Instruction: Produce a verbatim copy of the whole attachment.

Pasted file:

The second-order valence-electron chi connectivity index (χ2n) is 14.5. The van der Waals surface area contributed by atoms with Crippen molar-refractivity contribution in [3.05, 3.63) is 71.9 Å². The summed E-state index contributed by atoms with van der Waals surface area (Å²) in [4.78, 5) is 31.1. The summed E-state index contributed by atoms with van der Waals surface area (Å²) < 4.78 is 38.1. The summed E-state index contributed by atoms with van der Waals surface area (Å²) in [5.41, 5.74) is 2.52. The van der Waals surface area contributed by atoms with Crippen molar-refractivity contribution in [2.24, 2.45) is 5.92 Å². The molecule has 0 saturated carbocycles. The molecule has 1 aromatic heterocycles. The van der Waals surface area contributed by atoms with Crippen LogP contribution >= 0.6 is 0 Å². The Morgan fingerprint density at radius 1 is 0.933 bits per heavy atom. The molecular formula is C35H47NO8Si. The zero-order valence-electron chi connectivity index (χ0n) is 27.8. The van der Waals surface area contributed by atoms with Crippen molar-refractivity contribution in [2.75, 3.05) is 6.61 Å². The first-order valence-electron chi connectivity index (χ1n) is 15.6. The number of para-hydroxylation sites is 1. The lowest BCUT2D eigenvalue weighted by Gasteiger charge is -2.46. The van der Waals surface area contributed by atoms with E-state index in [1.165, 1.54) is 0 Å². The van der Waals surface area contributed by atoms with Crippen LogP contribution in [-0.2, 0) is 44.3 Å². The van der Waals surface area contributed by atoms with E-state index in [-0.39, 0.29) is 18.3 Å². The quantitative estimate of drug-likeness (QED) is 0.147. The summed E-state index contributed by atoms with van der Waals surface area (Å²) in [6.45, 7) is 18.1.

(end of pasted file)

The second-order valence-electron chi connectivity index (χ2n) is 14.5. The van der Waals surface area contributed by atoms with Crippen molar-refractivity contribution in [3.05, 3.63) is 71.9 Å². The summed E-state index contributed by atoms with van der Waals surface area (Å²) in [4.78, 5) is 31.1. The summed E-state index contributed by atoms with van der Waals surface area (Å²) < 4.78 is 38.1. The summed E-state index contributed by atoms with van der Waals surface area (Å²) in [5.41, 5.74) is 2.52. The van der Waals surface area contributed by atoms with Crippen molar-refractivity contribution in [2.24, 2.45) is 5.92 Å². The molecule has 0 saturated carbocycles. The molecule has 1 aromatic heterocycles. The van der Waals surface area contributed by atoms with Crippen LogP contribution >= 0.6 is 0 Å². The Morgan fingerprint density at radius 1 is 0.933 bits per heavy atom. The molecular formula is C35H47NO8Si. The zero-order valence-electron chi connectivity index (χ0n) is 27.8. The van der Waals surface area contributed by atoms with Crippen molar-refractivity contribution in [2.75, 3.05) is 6.61 Å². The first-order valence-electron chi connectivity index (χ1n) is 15.6. The number of para-hydroxylation sites is 1. The lowest BCUT2D eigenvalue weighted by Gasteiger charge is -2.46. The van der Waals surface area contributed by atoms with E-state index in [1.165, 1.54) is 0 Å². The van der Waals surface area contributed by atoms with Crippen LogP contribution in [-0.2, 0) is 44.3 Å². The van der Waals surface area contributed by atoms with E-state index in [-0.39, 0.29) is 18.3 Å². The quantitative estimate of drug-likeness (QED) is 0.147. The summed E-state index contributed by atoms with van der Waals surface area (Å²) in [6.45, 7) is 18.1.